Here, the Board determined that claimant did not take reasonable steps to protect her employment (see Matter of Hernandez [Commissioner of Labor], 299 AD2d 794, 794[2002]). Claimant was aware, through the employer's progressive discipline spanning more than a year, that her job was in jeopardy. She contends that she took reasonable steps to protect her position by attending weekly therapy sessions and seeing a psychiatrist to adjust her medication. Yet these actions, about which her employer was unaware, did not resolve the problem. Each time the employer counseled and warned claimant about her attendance, the employer inquired if it could do anything to help; claimant did not respond or offer any explanation for her absences. The employer's witness testified that had claimant mentioned the reason for her absences, it would have referred her to a company nurse — who would keep specific medical information confidential — or the human resources department to consider accommodations such as different hours or leave under the Family and Medical Leave Act of 1993 (29 USC § 2612 [a] [1] [D]). Substantial evidence supports the Board's determination that by failing to mention the legitimate medical reason for her absences, claimant failed to take a reasonable step to protect her position (see Matter of Peterson [Commissioner of Labor], 32 AD3d 610, 610-611 [2006]; Matter of Hernandez [Commissioner of Labor], 299 AD2d at 794; see also Matter of Miner [Commissioner of Labor], 49 AD3d 1128, 1129 [2008]; Matter of Cooper [Commissioner of Labor], 305 AD2d 894, 895 [2003]). Thus, she was not entitled to unemployment insurance benefits.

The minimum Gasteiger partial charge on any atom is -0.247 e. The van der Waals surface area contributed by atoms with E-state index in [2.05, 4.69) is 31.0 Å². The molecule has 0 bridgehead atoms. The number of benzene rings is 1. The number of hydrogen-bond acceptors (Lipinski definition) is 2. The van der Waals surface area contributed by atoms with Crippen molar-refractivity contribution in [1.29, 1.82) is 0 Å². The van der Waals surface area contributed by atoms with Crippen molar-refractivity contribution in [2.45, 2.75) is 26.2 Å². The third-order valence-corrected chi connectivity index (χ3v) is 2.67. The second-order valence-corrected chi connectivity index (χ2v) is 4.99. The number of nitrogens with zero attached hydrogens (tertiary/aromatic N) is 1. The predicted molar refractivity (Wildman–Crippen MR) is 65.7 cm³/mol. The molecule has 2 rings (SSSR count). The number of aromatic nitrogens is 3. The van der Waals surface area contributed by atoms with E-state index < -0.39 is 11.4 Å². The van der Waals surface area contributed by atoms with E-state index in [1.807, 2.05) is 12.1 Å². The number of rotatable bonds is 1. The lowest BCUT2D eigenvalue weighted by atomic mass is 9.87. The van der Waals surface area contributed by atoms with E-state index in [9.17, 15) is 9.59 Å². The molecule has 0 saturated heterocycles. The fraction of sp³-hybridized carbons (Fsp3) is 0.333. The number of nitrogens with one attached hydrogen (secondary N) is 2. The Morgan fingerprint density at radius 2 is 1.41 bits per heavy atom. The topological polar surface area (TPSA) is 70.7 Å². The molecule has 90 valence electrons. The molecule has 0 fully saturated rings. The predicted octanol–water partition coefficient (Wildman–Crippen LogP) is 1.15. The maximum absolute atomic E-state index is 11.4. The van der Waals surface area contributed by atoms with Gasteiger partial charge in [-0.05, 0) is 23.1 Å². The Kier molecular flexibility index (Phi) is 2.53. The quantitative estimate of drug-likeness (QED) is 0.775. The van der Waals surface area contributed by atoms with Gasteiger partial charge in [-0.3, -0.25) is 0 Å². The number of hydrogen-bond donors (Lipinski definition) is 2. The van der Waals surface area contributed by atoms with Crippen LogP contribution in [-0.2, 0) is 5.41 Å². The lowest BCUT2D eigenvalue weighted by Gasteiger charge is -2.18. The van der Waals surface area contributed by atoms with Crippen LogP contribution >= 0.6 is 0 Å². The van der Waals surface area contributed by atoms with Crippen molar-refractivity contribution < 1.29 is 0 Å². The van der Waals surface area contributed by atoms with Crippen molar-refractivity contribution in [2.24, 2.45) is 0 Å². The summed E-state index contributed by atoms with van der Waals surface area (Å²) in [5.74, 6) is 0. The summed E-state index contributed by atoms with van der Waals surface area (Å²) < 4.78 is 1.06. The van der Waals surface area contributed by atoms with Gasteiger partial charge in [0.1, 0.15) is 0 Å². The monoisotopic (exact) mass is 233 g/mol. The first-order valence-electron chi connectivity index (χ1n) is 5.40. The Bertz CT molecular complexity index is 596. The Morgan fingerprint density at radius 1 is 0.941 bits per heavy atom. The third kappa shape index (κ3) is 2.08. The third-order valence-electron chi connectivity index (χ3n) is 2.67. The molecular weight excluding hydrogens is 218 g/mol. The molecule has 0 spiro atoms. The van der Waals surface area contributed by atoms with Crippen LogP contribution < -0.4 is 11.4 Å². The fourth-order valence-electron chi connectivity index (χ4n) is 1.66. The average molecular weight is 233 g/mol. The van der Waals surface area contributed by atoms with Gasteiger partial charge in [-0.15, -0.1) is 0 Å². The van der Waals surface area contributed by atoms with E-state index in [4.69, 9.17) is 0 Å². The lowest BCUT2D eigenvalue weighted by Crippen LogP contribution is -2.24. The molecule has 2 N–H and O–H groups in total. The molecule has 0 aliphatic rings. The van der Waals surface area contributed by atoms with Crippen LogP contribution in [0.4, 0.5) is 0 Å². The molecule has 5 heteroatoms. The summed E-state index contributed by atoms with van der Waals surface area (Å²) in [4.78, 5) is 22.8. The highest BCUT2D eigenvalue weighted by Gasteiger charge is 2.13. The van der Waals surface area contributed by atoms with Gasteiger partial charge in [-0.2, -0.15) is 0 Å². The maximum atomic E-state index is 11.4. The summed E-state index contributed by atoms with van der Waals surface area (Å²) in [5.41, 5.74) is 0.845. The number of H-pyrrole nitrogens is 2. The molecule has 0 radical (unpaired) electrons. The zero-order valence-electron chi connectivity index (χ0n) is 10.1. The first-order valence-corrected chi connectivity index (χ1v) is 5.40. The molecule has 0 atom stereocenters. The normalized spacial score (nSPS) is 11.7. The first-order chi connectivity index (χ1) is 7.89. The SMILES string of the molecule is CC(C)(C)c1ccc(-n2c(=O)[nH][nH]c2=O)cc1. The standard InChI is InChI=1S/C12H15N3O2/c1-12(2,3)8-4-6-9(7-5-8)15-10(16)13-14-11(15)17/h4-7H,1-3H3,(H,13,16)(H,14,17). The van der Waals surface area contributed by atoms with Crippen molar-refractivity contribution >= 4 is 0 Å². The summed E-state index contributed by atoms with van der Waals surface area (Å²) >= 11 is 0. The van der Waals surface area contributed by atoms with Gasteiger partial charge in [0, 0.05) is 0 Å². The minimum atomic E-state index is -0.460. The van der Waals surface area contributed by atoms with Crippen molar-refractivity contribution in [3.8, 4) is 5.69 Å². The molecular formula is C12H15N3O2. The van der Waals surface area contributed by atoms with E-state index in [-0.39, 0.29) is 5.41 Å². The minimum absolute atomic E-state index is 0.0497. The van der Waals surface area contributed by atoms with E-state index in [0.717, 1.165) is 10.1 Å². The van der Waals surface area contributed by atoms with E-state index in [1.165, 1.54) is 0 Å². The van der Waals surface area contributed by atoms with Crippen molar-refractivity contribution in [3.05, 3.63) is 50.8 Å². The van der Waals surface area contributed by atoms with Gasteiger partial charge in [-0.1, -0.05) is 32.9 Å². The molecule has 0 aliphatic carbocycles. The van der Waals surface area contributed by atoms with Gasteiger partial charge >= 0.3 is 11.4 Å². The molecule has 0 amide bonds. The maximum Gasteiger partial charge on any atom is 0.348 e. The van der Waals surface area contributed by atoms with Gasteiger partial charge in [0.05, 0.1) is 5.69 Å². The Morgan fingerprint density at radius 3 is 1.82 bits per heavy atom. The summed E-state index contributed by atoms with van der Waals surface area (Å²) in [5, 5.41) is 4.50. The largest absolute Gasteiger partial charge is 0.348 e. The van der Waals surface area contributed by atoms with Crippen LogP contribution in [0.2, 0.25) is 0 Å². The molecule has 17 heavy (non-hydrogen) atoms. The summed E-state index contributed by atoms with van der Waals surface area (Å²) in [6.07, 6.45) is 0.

The employer did not violate the Americans with Disabilities Act of 1990(hereinafter ADA) (see 42 USC § 12101 et seq.). The employer did not require claimant to explain her absences and, even when warnings were given, only a general inquiry was made to see if the employer could do anything to assist claimant in remedying her attendance problems. Nevertheless, the ADA permits inquiries related to business necessity (see 42 USC § 12112 [d] [4] [A]), and regular attendance usually is, although it is not always, an essential function of a position (see Brenneman v MedCentral Health Sys., 366 F3d 412, 418-420 [6th Cir 2004]; Ramirez v New York City Bd. of Educ., 481 F Supp 2d 209, 221-222 [ED NY 2007] [stating that attendance is an essential function of employment]; Miller v Verizon Communications, Inc., 474 F Supp 2d 187, 198 [D Mass 2007]; see also Conroy v New York State Dept. of Correctional Servs., 333 F3d 88, 97-98 [2d Cir 2003] [explaining the business necessity standard]). Thus, requiring claimant to take reasonable steps to protect her employment, by providing a reason for her absences and lateness, does not violate the ADA.

Ordered that the decision is affirmed, without costs.